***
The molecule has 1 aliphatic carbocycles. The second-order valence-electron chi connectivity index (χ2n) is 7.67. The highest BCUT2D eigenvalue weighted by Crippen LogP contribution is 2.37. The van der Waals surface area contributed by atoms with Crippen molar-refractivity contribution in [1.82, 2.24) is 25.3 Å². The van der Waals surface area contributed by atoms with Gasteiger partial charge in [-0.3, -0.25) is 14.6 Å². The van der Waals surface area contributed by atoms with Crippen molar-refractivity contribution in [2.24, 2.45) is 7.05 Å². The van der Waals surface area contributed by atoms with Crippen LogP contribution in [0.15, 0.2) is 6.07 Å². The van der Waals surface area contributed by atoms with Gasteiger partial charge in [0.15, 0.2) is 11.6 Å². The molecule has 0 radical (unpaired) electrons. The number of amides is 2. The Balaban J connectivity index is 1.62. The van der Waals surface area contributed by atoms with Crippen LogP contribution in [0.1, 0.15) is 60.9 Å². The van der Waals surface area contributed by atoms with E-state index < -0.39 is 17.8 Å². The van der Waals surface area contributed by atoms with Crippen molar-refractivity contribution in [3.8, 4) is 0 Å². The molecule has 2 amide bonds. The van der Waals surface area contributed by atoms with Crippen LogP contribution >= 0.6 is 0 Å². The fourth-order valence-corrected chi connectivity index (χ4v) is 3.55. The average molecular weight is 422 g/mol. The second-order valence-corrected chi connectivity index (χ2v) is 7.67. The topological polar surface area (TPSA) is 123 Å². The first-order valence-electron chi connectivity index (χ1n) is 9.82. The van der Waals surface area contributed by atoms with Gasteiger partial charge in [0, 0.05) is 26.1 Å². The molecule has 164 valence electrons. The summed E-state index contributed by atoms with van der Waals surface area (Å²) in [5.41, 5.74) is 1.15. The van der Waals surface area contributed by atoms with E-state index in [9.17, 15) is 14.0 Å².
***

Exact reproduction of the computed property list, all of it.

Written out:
The molecule has 1 aliphatic carbocycles. The second-order valence-electron chi connectivity index (χ2n) is 7.67. The highest BCUT2D eigenvalue weighted by Crippen LogP contribution is 2.37. The van der Waals surface area contributed by atoms with Crippen molar-refractivity contribution in [1.82, 2.24) is 25.3 Å². The van der Waals surface area contributed by atoms with Gasteiger partial charge in [-0.3, -0.25) is 14.6 Å². The van der Waals surface area contributed by atoms with Crippen molar-refractivity contribution in [2.24, 2.45) is 7.05 Å². The van der Waals surface area contributed by atoms with Crippen LogP contribution in [0.15, 0.2) is 6.07 Å². The van der Waals surface area contributed by atoms with Gasteiger partial charge in [0.15, 0.2) is 11.6 Å². The molecule has 0 radical (unpaired) electrons. The number of amides is 2. The Balaban J connectivity index is 1.62. The van der Waals surface area contributed by atoms with Crippen LogP contribution in [0.1, 0.15) is 60.9 Å². The van der Waals surface area contributed by atoms with E-state index < -0.39 is 17.8 Å². The van der Waals surface area contributed by atoms with Crippen molar-refractivity contribution in [3.8, 4) is 0 Å². The molecule has 2 amide bonds. The van der Waals surface area contributed by atoms with Crippen LogP contribution >= 0.6 is 0 Å². The fourth-order valence-corrected chi connectivity index (χ4v) is 3.55. The average molecular weight is 422 g/mol. The second-order valence-corrected chi connectivity index (χ2v) is 7.67. The topological polar surface area (TPSA) is 123 Å². The first-order valence-electron chi connectivity index (χ1n) is 9.82. The van der Waals surface area contributed by atoms with Gasteiger partial charge in [0, 0.05) is 26.1 Å². The molecule has 164 valence electrons. The summed E-state index contributed by atoms with van der Waals surface area (Å²) in [5.41, 5.74) is 1.15. The van der Waals surface area contributed by atoms with E-state index in [9.17, 15) is 14.0 Å².